Dipper is an invisible flying dolphin who lives on a star, never sleeps and can fly very fast.

Sandra Russ, a clinical psychologist at Case Western Reserve University in Cleveland who researches play and creativity, points out that pretend play starts around the age of two and a half, becomes more complex, and then fades around ages nine or 10 – following the same arc as the typical lifespan of imaginary friends.

It could be that children with imaginary companions are learning how to work their creativity muscles harder than others, Kidd says.

Much of the research on children with imaginary friends has focused on verbal and social skills. After all, so much of having an imaginary friend is talking through issues, with imaginary friends frequently offering a different perspective than the child’s.

“It’s a good way of processing what’s going on around them,” says Karen Majors, a child psychologist at University College London’s Institute of Education.

Still, researchers agree that more studies are needed to better understand the phenomenon. And they note that the picture isn’t entirely rosy. At least two studies conducted in the 1990s found that sexually abused children who develop dissociative disorders are highly likely to have imaginary friends.

Baintor is a small boy who is snow-white all over and lives in the overhead light.

The demographics

Although they were once thought to be rare, separate studies by Taylor and researchers in Britain have estimated that between 46 and 65 per cent of school-age children have imaginary companions.

Girls are more likely than boys to have imaginary friends at the age of three and four, but by school age, the imbalance vanishes.

The peak age for having an imaginary friend is from ages three to five, Taylor says. And while imaginary companions usually taper off around the age of nine, in rare cases, they are friends for life. (Agatha Christie had imaginary friends into her 70s. She said she often preferred them to her characters because they weren’t as old.)

And that commonly held belief that girls create girl friends and boys imagine boy friends? It simply isn’t true. Often, the friends aren’t even human.

“There’s no typical one,” Taylor says. “It’s unbelievable what they come up with.”

Some of her favourites, from among her case studies, are Nutsy and Nutsy, two brightly coloured invisible birds that are about two feet tall, live in the tree outside the child’s bedroom window and like to argue; Elfie Welfie, a person small enough to fit in your hand, who has tie-dyed hair and works as a veterinarian; Fake Rachel, an invisible version of the child’s real friend who can play with the child when Rachel isn’t around; and Baintor, a small boy who is snow-white all over and lives in the overhead light.

“The list is endless,” Taylor says.

Today, with such a high premium placed on creativity, it should not be all that surprising that the imaginary-friend landscape has seen such a dramatic shift. “We’re getting much more interested in childhood imagination,” Majors says.

That interest has helped transform a once-stigmatized aspect of childhood into something that is increasingly celebrated. So much so, Taylor says, “now people worry if their child does not have an imaginary friend.”

Bob eats bugs, can read a 150-page book in a minute and likes to shape shift into animals or sometimes plants.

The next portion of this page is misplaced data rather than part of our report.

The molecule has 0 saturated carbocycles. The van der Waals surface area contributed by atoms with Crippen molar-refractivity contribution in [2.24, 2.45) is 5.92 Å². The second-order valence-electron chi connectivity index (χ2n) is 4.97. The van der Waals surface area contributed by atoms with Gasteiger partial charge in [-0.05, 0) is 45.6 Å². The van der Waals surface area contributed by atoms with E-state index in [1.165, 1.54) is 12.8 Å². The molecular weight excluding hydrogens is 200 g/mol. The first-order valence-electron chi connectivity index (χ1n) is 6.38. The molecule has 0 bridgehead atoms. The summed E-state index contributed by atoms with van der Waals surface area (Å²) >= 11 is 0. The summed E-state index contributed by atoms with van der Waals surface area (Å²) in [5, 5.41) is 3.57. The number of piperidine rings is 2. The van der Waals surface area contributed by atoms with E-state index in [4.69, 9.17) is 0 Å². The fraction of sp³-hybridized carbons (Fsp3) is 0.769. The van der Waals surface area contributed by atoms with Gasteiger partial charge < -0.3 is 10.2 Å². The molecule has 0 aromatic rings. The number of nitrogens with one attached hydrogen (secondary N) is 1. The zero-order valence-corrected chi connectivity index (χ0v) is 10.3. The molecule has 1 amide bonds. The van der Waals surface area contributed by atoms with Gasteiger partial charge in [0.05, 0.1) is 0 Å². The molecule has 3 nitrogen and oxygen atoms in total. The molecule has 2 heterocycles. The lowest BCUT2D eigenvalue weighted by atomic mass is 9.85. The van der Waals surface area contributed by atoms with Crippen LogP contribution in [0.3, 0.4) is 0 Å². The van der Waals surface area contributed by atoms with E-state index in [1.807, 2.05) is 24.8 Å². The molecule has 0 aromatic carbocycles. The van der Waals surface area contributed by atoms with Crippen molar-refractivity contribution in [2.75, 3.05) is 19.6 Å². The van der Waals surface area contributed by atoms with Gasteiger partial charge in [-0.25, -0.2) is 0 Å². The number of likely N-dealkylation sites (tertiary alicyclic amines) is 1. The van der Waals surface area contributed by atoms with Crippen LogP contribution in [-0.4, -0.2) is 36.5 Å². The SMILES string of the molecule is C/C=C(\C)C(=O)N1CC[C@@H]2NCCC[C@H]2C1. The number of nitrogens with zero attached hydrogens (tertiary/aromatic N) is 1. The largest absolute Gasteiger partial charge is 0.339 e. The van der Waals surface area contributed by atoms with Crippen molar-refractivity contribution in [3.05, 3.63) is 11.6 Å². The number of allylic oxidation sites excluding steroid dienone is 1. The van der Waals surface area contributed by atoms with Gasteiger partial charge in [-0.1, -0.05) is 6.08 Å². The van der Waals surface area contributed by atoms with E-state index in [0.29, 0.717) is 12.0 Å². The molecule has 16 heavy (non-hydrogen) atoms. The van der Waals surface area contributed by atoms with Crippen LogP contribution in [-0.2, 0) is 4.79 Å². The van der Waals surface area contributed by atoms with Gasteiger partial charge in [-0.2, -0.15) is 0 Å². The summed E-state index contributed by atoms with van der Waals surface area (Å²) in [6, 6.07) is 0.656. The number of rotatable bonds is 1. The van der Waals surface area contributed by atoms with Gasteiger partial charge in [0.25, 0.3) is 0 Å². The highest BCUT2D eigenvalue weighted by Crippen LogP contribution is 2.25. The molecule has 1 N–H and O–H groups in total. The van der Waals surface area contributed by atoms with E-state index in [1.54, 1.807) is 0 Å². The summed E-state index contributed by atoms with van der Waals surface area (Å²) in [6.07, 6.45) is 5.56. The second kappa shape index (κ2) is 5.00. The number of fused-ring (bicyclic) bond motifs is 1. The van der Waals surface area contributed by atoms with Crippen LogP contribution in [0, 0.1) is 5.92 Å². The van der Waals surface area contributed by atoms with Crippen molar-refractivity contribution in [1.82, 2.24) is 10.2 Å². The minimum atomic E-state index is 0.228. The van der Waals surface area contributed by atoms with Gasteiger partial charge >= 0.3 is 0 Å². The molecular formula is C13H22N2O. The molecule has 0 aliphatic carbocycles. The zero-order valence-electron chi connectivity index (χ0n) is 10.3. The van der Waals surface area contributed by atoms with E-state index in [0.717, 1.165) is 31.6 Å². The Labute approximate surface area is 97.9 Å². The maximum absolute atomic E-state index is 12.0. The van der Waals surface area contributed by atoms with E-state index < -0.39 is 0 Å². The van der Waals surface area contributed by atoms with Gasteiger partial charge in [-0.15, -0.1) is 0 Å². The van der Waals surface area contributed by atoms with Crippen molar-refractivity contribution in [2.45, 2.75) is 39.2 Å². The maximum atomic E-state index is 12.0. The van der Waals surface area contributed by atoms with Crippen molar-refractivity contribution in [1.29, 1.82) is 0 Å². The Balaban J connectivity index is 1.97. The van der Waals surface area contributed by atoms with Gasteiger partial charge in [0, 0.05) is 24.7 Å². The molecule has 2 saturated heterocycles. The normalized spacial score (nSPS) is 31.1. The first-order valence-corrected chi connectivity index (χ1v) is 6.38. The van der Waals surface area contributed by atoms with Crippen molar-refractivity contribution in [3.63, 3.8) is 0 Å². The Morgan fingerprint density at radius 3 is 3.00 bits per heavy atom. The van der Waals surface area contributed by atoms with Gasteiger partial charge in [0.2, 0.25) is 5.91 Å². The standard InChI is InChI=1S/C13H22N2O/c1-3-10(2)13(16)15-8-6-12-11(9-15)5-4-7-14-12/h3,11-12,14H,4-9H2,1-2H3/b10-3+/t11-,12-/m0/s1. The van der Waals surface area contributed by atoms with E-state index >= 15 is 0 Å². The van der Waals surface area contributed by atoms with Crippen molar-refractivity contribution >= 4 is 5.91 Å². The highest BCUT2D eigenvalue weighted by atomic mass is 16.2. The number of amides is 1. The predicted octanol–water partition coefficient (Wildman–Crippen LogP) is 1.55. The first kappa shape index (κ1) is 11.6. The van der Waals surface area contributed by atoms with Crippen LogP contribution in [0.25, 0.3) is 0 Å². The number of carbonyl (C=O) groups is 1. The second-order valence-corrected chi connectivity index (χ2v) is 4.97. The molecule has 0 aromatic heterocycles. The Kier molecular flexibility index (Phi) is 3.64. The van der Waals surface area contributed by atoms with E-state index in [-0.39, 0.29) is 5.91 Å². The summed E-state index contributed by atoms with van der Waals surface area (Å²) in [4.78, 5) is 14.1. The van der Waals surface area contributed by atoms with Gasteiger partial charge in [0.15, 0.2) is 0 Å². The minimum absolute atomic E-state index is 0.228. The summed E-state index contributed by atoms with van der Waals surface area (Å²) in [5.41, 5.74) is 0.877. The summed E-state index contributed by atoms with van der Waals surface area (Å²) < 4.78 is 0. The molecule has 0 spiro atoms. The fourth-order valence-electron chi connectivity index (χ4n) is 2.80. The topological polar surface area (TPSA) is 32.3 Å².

Parents: Find your own friends

Parents can (and should, according to the research) support a child’s imaginary friend, but they should be aware that meddling can have unforeseen consequences.

“Kids love to share their imaginary friends,” says Marjorie Taylor, the world’s foremost expert on imaginary friends. And nurturing parents can encourage their child by playing along, whether it’s setting a place for the friend at the dinner table or making room for it in the car on a drive.

But remember whose friend it is.

“Sometimes parents get so involved that they’re almost taking over the imaginary friend,” Taylor says.

And there have been case studies in which parents’ over-involvement proved disastrous.

In one, a parent used a remote control to close the family’s garage door, then told the child that the imaginary friend had done it. That didn’t compute with the confused child. The imaginary friend disappeared.

Another example: When Debbie Nolan was about to enter school, her grandparents decided that it was time for her imaginary friend, a boy named Jimmy, to disappear.

“I had a winter coat. It was this blue winter coat we were getting rid of because it didn’t fit me any more. My grandfather said, ‘We’re going to put Jimmy in the coat and then we’re going to give the coat away,'” Nolan says.

She pleaded, to no avail.

“I was thinking, ‘Just because you can’t see him doesn’t mean he’s not real,'” she recalls.

They took the coat away. Jimmy never came back. “I was devastated,” Nolan says.

Imaginary friends last into the school-age years

School-age children are as likely to play with imaginary friends as preschoolers are, according to a study in the November issue of Developmental Psychology (Vol. 40, No. 6).

The study, by University of Oregon psychologist Marjorie Taylor, PhD, and her colleagues, refutes the conventional wisdom that preschool is the peak time for all kinds of imaginative play, including playing with imaginary companions.

The study was a follow-up to a 1997 study in which the researchers interviewed 152 3- and 4-year-olds, and the children’s parents, and found that 28 percent of the children played with an imaginary friend. The goal of the current study, Taylor says, was to talk to those same children three years later to find out what had happened to those imaginary companions and learn whether the children had created new ones.